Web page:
1) The First Department of Internal Medicine, Shinshu University School of Medicine, Japan 2) Department of Respiratory Medicine, Okaya City Hospital, Japan 3) Department of Respiratory Medicine, Suwa Redcross Hospital, Japan 4) Comprehensive Cancer Center, Division of Clinical Oncology, Shinshu University School of Medicine, Shinshu University Hospital, Japan 5) Department of Respiratory Medicine, Shinshu Ueda Medical Center, Japan 6) Department of Respiratory Medicine, Nagano Municipal Hospital, Japan 7) Department of Otorhinolaryngology, Shinshu University School of Medicine, Japan
Objective This study was conducted to investigate whether the add-on treatment of allergic rhinitis (AR) based on the Self-assessment of Allergic Rhinitis and Asthma (SACRA) questionnaire for assessing AR control improves both AR and asthma control in asthmatic patients with AR.
Methods This multi-center prospective study was performed in Nagano prefecture, Japan. Two hundred five asthmatic patients and 23 respiratory physicians participated in the study. We administered add-on AR treatments based on the results of the SACRA questionnaire. After the first SACRA questionnaire, 67 asthmatic patients agreed to receive an add-on AR treatment. Three months after the AR treatment, a secondary SACRA questionnaire, asthma control test (ACT), and pulmonary function tests were performed.
Allergen immunotherapy (AIT) is an effective treatment for allergic rhinoconjunctivitis (AR) with or without asthma (1-12). AIT has disease modifying properties and confers long-term clinical benefit after cessation of treatment (6, 7, 13-17). AIT is routinely used in daily practice and can be administered either subcutaneously (SCIT) or sublingually (SLIT) (3-12).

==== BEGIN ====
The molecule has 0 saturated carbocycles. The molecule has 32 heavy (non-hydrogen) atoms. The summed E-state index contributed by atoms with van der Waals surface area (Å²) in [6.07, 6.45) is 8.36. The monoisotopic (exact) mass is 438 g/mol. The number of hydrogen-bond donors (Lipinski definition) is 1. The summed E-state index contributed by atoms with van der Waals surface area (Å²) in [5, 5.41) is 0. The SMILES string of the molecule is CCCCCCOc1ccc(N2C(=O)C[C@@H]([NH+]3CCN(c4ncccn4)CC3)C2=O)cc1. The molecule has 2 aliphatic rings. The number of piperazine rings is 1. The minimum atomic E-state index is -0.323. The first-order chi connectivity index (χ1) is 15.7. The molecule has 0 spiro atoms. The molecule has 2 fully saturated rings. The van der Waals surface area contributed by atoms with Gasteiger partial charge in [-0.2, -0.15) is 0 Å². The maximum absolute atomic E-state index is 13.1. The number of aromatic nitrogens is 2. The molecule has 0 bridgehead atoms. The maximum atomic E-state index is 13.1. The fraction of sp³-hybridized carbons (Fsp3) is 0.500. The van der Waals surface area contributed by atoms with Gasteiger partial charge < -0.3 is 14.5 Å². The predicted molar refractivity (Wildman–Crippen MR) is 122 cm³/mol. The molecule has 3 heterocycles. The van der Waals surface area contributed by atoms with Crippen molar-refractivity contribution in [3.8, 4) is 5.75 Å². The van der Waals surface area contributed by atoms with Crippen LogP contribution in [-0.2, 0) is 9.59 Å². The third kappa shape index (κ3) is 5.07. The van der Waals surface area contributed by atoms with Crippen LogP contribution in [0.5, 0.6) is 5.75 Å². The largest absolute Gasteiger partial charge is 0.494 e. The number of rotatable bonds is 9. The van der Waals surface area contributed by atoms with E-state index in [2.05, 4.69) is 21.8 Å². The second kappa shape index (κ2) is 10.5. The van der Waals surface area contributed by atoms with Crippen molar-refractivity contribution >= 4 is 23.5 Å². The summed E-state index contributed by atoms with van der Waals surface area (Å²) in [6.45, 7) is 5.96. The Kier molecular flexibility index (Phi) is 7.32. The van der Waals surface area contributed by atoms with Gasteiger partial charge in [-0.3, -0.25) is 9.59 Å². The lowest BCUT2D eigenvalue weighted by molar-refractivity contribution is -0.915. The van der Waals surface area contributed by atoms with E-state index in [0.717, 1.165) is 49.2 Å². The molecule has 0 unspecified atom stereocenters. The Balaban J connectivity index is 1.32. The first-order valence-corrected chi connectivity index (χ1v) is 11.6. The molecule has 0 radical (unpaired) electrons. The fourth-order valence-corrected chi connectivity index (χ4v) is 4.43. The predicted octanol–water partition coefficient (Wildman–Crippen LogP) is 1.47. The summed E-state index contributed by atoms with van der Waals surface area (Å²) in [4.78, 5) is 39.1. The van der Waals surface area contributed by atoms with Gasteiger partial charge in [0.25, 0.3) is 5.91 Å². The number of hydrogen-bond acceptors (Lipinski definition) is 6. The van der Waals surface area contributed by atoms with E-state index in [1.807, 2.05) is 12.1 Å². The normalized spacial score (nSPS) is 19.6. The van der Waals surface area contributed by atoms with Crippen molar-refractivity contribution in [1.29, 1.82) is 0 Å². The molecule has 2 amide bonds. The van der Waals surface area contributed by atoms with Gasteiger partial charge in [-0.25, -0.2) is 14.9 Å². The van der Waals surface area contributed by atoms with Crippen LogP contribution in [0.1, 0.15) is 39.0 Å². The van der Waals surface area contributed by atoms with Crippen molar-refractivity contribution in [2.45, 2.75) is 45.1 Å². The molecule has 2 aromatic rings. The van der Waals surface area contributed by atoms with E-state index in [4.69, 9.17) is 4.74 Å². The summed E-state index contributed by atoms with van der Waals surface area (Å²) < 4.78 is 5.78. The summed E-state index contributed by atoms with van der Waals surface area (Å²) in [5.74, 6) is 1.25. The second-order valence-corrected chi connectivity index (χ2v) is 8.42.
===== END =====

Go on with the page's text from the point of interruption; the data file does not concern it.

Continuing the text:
Aim: The drugs of choice in the treatment of urticaria in children are H1-antihistamines. The aim of the study was to evaluate children with urticaria and define risk factors for requirement of high-dose H1-antihistamines in children with urticaria.
Asthma is a complex respiratory disorder characterized by marked heterogeneity in individual patient disease triggers and response to therapy. Several asthma phenotypes have now been identified, each defined by a unique interaction between genetic and environmental factors, including inflammatory, clinical and trigger-related phenotypes.
Asthma subtyping is a complex new field of study. Usually both etiological and outcome factors of asthma have been used simultaneously for subtyping thus making the interpretation of the results difficult. Identification of subtypes of asthma based on questionnaire data only will be useful for both treatment of asthma and for research. Our objective was to identify asthma subtypes that capture both asthma control and severity based on easily accessible variables.